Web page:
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I came across this interesting article on the net about Alnico magnets being used in speakers.


AlNiCo is a type of alloy magnet which was used extensively in loudspeakers between 1930 and 1960. As its name suggests this family of alloy magnets employ Aluminum, Nickel, and Cobalt. The most common ones are with marks 2, 5, and 8. Each has its own unique characteristics which generally has to do with how strong they are when magnetized, and how easily the magnet can be demagnetized. For speaker applications, AlNiCo 5 is the best choice in the AlNiCo family of alloy magnets. Its peak energy product is just right for loudspeakers where we need to concentrate high densities of magnetic flux in the gap around the voice coil. AlNiCo 5 is an alloy made up of 8% Aluminum, 14% Nickel, 24% Cobalt, and 3% Copper. AlNiCo 5 is almost universally chosen for loudspeaker use because it has a high flux, and under normal circumstances of use, the speaker wasn't intended to be driven hard enough to affect the magnetism of the magnet by the voice coil magnetism. The price of cobalt began to skyrocket, so the industry was forced to develop other types of magnets. It currently sells for about US $64 a kilo. Most of the worlds supply comes from Zaire. Besides that country controlling the market, cobalt is also a strategic metal used in missles and other weapons systems and cobalt magnets are still the most widely used magnets in the world, being employed in everything from weapons systems to analog meter movements, to debris separator grates in manufacturing processes.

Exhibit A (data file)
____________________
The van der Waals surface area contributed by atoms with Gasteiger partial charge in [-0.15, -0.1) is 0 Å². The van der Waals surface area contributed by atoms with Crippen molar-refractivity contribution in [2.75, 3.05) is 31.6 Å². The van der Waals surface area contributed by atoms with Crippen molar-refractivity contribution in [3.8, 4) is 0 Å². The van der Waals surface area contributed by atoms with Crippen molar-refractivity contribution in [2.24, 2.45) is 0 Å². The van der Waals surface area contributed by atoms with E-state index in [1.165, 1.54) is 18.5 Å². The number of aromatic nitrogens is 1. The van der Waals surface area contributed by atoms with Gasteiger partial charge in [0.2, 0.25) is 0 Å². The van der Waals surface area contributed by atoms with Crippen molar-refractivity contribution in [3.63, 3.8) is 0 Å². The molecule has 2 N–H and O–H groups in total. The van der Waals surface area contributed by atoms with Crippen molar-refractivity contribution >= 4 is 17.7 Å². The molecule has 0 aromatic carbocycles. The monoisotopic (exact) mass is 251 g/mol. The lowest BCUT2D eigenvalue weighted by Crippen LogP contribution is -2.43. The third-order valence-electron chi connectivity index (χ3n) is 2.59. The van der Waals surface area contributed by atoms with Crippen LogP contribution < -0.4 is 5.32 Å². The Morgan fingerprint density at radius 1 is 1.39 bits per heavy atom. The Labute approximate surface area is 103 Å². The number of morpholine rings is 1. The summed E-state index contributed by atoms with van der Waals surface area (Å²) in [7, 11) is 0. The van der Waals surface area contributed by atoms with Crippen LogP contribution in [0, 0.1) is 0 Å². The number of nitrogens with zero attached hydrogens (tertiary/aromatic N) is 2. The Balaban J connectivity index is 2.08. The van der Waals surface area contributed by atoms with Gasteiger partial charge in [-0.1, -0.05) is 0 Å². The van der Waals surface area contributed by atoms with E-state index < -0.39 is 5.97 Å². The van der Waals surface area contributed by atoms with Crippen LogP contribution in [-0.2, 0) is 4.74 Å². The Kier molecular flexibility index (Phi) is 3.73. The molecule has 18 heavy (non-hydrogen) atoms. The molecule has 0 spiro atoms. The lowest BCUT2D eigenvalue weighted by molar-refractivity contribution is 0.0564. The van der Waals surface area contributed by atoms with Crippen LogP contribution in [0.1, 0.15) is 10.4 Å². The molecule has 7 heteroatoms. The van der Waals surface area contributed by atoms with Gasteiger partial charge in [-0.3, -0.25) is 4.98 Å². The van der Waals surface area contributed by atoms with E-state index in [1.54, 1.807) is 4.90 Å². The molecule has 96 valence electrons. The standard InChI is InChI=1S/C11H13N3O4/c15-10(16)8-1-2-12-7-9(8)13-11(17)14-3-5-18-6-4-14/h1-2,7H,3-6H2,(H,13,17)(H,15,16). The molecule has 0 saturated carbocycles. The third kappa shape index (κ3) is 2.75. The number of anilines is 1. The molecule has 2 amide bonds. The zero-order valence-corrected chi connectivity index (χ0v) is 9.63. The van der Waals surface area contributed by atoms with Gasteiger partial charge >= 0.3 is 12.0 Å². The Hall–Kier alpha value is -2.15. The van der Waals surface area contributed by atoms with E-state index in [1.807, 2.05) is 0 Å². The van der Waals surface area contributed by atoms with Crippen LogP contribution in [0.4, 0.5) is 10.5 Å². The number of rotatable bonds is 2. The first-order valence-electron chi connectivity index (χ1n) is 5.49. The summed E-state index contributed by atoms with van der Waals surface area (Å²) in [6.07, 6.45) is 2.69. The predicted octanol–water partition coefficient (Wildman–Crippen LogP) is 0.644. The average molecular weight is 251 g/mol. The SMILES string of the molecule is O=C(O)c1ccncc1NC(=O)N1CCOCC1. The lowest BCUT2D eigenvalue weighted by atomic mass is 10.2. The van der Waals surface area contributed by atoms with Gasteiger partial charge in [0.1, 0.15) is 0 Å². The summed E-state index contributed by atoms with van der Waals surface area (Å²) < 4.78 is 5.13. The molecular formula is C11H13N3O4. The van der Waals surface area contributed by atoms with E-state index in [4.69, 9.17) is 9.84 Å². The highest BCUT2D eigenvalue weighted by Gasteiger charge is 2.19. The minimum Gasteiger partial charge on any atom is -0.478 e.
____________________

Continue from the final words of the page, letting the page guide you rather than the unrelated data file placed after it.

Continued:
Many people, who don't take AlNiCo cult for granted, ask themself why it should be better than ferrite with the same magnetic strenght. The answer lays in Alnico's smooth compression at high average levels. This effects sound simmilar to tube's soft clipping at high outpout powers. Alnico is an alloy magnet and all alloy magnets are easier to demagnetize than comparable ceramic (Strontium Ferrite) magnets. As the voice coil starts moving in response to the input signal, it generates a magnetic field of its own that tries to demagnetize the magnet. As its effect lowers the available magnetic field of the alnico magnet, the speaker becomes less efficient, the voice coil moves less, etc. The physics of it is that the magnet domains near the surface of the magnet poles begin to change state, or flip directions. The result is smooth compression, the same kind of operating curve compression that occurs in a tube amplifier. The ceramic magnet, on the other hand, doesn't compress or demagnetize as easily, so the voice coil moves to its mechanical limit and won't go any farther. This is why many say ceramic magnets sound a little edgey at high average levels as opposed to alnico. If we continue with tube/solid state comparison, then alnico behaves tube-amp like and louder average volumes can be achieved but with smooth compression. The compressing or demagnetization that occurs with the AlNiCo is not permanent. It's domains spring back to their initial state.

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I appreciate your posting that. Looking at an alnico magnet I wondered why anyone would build a speaker magnet like that.

I knew there had to be a reason.

Do you suppose they stopped doing that just because of cost?


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